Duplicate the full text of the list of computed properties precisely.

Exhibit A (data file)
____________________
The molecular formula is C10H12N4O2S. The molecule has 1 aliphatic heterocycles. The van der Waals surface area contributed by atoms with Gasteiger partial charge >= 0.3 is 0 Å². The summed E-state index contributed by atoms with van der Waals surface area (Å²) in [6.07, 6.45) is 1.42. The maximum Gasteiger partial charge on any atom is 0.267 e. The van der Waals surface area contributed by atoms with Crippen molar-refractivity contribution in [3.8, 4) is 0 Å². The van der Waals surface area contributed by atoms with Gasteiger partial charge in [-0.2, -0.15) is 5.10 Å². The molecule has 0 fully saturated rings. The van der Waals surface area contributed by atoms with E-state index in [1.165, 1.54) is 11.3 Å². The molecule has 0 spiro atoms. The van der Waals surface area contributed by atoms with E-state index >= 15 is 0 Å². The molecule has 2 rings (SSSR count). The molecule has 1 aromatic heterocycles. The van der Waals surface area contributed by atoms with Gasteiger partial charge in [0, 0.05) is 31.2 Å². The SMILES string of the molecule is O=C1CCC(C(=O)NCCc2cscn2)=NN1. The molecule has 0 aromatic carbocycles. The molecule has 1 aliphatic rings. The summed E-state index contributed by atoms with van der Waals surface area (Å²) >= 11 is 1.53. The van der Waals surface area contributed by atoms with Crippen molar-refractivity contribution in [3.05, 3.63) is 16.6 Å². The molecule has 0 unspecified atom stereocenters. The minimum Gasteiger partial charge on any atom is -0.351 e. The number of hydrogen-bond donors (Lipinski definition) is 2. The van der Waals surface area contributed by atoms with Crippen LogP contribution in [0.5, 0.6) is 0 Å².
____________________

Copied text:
The molecular formula is C10H12N4O2S. The molecule has 1 aliphatic heterocycles. The van der Waals surface area contributed by atoms with Gasteiger partial charge >= 0.3 is 0 Å². The summed E-state index contributed by atoms with van der Waals surface area (Å²) in [6.07, 6.45) is 1.42. The maximum Gasteiger partial charge on any atom is 0.267 e. The van der Waals surface area contributed by atoms with Crippen molar-refractivity contribution in [3.8, 4) is 0 Å². The van der Waals surface area contributed by atoms with Gasteiger partial charge in [-0.2, -0.15) is 5.10 Å². The molecule has 0 fully saturated rings. The van der Waals surface area contributed by atoms with E-state index in [1.165, 1.54) is 11.3 Å². The molecule has 0 spiro atoms. The van der Waals surface area contributed by atoms with E-state index >= 15 is 0 Å². The molecule has 2 rings (SSSR count). The molecule has 1 aromatic heterocycles. The van der Waals surface area contributed by atoms with Gasteiger partial charge in [0, 0.05) is 31.2 Å². The SMILES string of the molecule is O=C1CCC(C(=O)NCCc2cscn2)=NN1. The molecule has 0 aromatic carbocycles. The molecule has 1 aliphatic rings. The summed E-state index contributed by atoms with van der Waals surface area (Å²) >= 11 is 1.53. The van der Waals surface area contributed by atoms with Crippen molar-refractivity contribution in [3.05, 3.63) is 16.6 Å². The molecule has 0 unspecified atom stereocenters. The minimum Gasteiger partial charge on any atom is -0.351 e. The number of hydrogen-bond donors (Lipinski definition) is 2. The van der Waals surface area contributed by atoms with Crippen LogP contribution in [0.5, 0.6) is 0 Å².